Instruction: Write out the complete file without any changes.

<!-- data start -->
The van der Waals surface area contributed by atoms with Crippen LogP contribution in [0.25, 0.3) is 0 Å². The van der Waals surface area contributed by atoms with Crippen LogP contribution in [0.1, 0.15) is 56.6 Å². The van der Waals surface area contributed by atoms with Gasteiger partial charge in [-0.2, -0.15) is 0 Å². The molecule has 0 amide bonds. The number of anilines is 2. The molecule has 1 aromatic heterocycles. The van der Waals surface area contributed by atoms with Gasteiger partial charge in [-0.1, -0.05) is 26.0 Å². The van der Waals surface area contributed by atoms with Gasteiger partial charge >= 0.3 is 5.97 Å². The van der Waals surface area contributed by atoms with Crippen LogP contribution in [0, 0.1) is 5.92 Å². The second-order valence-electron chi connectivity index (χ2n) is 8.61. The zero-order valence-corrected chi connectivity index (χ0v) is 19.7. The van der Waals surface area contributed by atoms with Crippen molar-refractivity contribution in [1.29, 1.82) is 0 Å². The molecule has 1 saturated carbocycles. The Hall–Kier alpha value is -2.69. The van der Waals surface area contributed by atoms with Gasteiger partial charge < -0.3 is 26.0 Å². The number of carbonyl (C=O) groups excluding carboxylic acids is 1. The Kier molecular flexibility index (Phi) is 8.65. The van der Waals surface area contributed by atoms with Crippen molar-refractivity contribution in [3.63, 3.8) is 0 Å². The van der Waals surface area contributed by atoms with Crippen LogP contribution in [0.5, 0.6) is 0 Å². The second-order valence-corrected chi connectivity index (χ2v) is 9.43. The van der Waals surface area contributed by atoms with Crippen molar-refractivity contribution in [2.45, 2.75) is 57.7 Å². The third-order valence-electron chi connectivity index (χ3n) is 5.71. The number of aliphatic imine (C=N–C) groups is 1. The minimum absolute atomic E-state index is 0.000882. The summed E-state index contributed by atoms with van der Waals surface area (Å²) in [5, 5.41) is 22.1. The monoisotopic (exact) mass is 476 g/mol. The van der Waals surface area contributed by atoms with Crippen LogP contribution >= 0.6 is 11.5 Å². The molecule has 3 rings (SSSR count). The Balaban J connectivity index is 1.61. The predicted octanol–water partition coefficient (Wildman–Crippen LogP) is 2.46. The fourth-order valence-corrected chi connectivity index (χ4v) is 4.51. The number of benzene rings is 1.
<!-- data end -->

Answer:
The van der Waals surface area contributed by atoms with Crippen LogP contribution in [0.25, 0.3) is 0 Å². The van der Waals surface area contributed by atoms with Crippen LogP contribution in [0.1, 0.15) is 56.6 Å². The van der Waals surface area contributed by atoms with Gasteiger partial charge in [-0.2, -0.15) is 0 Å². The molecule has 0 amide bonds. The number of anilines is 2. The molecule has 1 aromatic heterocycles. The van der Waals surface area contributed by atoms with Gasteiger partial charge in [-0.1, -0.05) is 26.0 Å². The van der Waals surface area contributed by atoms with Gasteiger partial charge >= 0.3 is 5.97 Å². The van der Waals surface area contributed by atoms with Crippen LogP contribution in [0, 0.1) is 5.92 Å². The second-order valence-electron chi connectivity index (χ2n) is 8.61. The zero-order valence-corrected chi connectivity index (χ0v) is 19.7. The van der Waals surface area contributed by atoms with Crippen molar-refractivity contribution in [1.29, 1.82) is 0 Å². The molecule has 1 saturated carbocycles. The Hall–Kier alpha value is -2.69. The van der Waals surface area contributed by atoms with Gasteiger partial charge < -0.3 is 26.0 Å². The number of carbonyl (C=O) groups excluding carboxylic acids is 1. The Kier molecular flexibility index (Phi) is 8.65. The van der Waals surface area contributed by atoms with Crippen molar-refractivity contribution in [3.63, 3.8) is 0 Å². The van der Waals surface area contributed by atoms with Crippen LogP contribution in [0.5, 0.6) is 0 Å². The second-order valence-corrected chi connectivity index (χ2v) is 9.43. The van der Waals surface area contributed by atoms with Crippen molar-refractivity contribution in [2.45, 2.75) is 57.7 Å². The third-order valence-electron chi connectivity index (χ3n) is 5.71. The number of aliphatic imine (C=N–C) groups is 1. The minimum absolute atomic E-state index is 0.000882. The summed E-state index contributed by atoms with van der Waals surface area (Å²) in [5, 5.41) is 22.1. The monoisotopic (exact) mass is 476 g/mol. The van der Waals surface area contributed by atoms with Crippen LogP contribution >= 0.6 is 11.5 Å². The molecule has 3 rings (SSSR count). The Balaban J connectivity index is 1.61. The predicted octanol–water partition coefficient (Wildman–Crippen LogP) is 2.46. The fourth-order valence-corrected chi connectivity index (χ4v) is 4.51. The number of benzene rings is 1.